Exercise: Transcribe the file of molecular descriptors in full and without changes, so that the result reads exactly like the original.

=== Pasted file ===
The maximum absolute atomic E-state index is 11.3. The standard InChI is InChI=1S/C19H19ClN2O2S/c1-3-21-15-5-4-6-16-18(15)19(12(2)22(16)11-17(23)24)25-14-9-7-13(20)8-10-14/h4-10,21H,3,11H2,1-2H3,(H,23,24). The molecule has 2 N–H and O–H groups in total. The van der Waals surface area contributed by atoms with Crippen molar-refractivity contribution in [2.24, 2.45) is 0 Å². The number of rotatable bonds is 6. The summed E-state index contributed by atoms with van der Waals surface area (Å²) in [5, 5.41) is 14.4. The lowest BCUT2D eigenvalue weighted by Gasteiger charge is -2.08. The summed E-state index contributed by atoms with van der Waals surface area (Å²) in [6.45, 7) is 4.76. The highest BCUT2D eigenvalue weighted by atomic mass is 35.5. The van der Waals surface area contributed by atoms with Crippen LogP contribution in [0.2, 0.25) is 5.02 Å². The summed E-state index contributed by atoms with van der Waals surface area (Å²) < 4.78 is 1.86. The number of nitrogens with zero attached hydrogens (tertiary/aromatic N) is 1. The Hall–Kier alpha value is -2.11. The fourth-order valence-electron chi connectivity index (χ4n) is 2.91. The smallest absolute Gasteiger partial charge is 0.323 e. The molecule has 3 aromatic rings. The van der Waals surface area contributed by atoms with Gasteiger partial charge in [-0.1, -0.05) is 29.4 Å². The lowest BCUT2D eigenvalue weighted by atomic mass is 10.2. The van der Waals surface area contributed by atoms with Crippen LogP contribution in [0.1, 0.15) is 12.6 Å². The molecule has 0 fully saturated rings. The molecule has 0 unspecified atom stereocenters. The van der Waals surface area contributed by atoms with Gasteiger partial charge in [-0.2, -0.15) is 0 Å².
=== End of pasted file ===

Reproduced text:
The maximum absolute atomic E-state index is 11.3. The standard InChI is InChI=1S/C19H19ClN2O2S/c1-3-21-15-5-4-6-16-18(15)19(12(2)22(16)11-17(23)24)25-14-9-7-13(20)8-10-14/h4-10,21H,3,11H2,1-2H3,(H,23,24). The molecule has 2 N–H and O–H groups in total. The van der Waals surface area contributed by atoms with Crippen molar-refractivity contribution in [2.24, 2.45) is 0 Å². The number of rotatable bonds is 6. The summed E-state index contributed by atoms with van der Waals surface area (Å²) in [5, 5.41) is 14.4. The lowest BCUT2D eigenvalue weighted by Gasteiger charge is -2.08. The summed E-state index contributed by atoms with van der Waals surface area (Å²) in [6.45, 7) is 4.76. The highest BCUT2D eigenvalue weighted by atomic mass is 35.5. The van der Waals surface area contributed by atoms with Crippen LogP contribution in [0.2, 0.25) is 5.02 Å². The summed E-state index contributed by atoms with van der Waals surface area (Å²) < 4.78 is 1.86. The number of nitrogens with zero attached hydrogens (tertiary/aromatic N) is 1. The Hall–Kier alpha value is -2.11. The fourth-order valence-electron chi connectivity index (χ4n) is 2.91. The smallest absolute Gasteiger partial charge is 0.323 e. The molecule has 3 aromatic rings. The van der Waals surface area contributed by atoms with Gasteiger partial charge in [-0.1, -0.05) is 29.4 Å². The lowest BCUT2D eigenvalue weighted by atomic mass is 10.2. The van der Waals surface area contributed by atoms with Crippen LogP contribution in [0.1, 0.15) is 12.6 Å². The molecule has 0 fully saturated rings. The molecule has 0 unspecified atom stereocenters. The van der Waals surface area contributed by atoms with Gasteiger partial charge in [-0.2, -0.15) is 0 Å².